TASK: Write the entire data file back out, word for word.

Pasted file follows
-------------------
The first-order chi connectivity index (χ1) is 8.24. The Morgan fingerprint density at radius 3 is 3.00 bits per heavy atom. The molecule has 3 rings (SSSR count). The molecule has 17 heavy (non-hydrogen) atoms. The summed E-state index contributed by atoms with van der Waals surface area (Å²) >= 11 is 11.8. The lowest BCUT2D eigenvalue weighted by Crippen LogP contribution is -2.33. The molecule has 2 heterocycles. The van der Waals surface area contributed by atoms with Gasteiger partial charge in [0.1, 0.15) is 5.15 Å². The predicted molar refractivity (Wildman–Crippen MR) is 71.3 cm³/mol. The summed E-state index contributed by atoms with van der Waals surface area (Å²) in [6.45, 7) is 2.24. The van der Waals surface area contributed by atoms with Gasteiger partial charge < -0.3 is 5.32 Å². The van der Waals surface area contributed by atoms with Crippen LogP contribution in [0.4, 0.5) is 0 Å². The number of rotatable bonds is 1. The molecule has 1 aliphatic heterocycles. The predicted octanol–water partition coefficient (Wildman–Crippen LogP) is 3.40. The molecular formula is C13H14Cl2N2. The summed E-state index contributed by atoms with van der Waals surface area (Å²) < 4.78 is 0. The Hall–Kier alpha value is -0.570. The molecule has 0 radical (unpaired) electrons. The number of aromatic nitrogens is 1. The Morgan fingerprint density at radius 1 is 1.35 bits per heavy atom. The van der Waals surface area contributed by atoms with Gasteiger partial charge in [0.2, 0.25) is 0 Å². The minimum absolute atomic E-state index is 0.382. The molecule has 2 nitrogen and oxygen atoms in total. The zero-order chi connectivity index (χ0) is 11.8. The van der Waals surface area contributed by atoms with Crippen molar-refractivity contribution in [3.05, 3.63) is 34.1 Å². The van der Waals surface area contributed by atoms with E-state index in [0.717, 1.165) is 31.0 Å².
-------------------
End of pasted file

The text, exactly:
The first-order chi connectivity index (χ1) is 8.24. The Morgan fingerprint density at radius 3 is 3.00 bits per heavy atom. The molecule has 3 rings (SSSR count). The molecule has 17 heavy (non-hydrogen) atoms. The summed E-state index contributed by atoms with van der Waals surface area (Å²) >= 11 is 11.8. The lowest BCUT2D eigenvalue weighted by Crippen LogP contribution is -2.33. The molecule has 2 heterocycles. The van der Waals surface area contributed by atoms with Gasteiger partial charge in [0.1, 0.15) is 5.15 Å². The predicted molar refractivity (Wildman–Crippen MR) is 71.3 cm³/mol. The summed E-state index contributed by atoms with van der Waals surface area (Å²) in [6.45, 7) is 2.24. The van der Waals surface area contributed by atoms with Gasteiger partial charge < -0.3 is 5.32 Å². The van der Waals surface area contributed by atoms with Crippen LogP contribution in [0.4, 0.5) is 0 Å². The number of rotatable bonds is 1. The molecule has 1 aliphatic heterocycles. The predicted octanol–water partition coefficient (Wildman–Crippen LogP) is 3.40. The molecular formula is C13H14Cl2N2. The summed E-state index contributed by atoms with van der Waals surface area (Å²) < 4.78 is 0. The Hall–Kier alpha value is -0.570. The molecule has 0 radical (unpaired) electrons. The number of aromatic nitrogens is 1. The Morgan fingerprint density at radius 1 is 1.35 bits per heavy atom. The van der Waals surface area contributed by atoms with Gasteiger partial charge in [0.2, 0.25) is 0 Å². The minimum absolute atomic E-state index is 0.382. The molecule has 2 nitrogen and oxygen atoms in total. The zero-order chi connectivity index (χ0) is 11.8. The van der Waals surface area contributed by atoms with Crippen molar-refractivity contribution in [3.05, 3.63) is 34.1 Å². The van der Waals surface area contributed by atoms with E-state index in [0.717, 1.165) is 31.0 Å².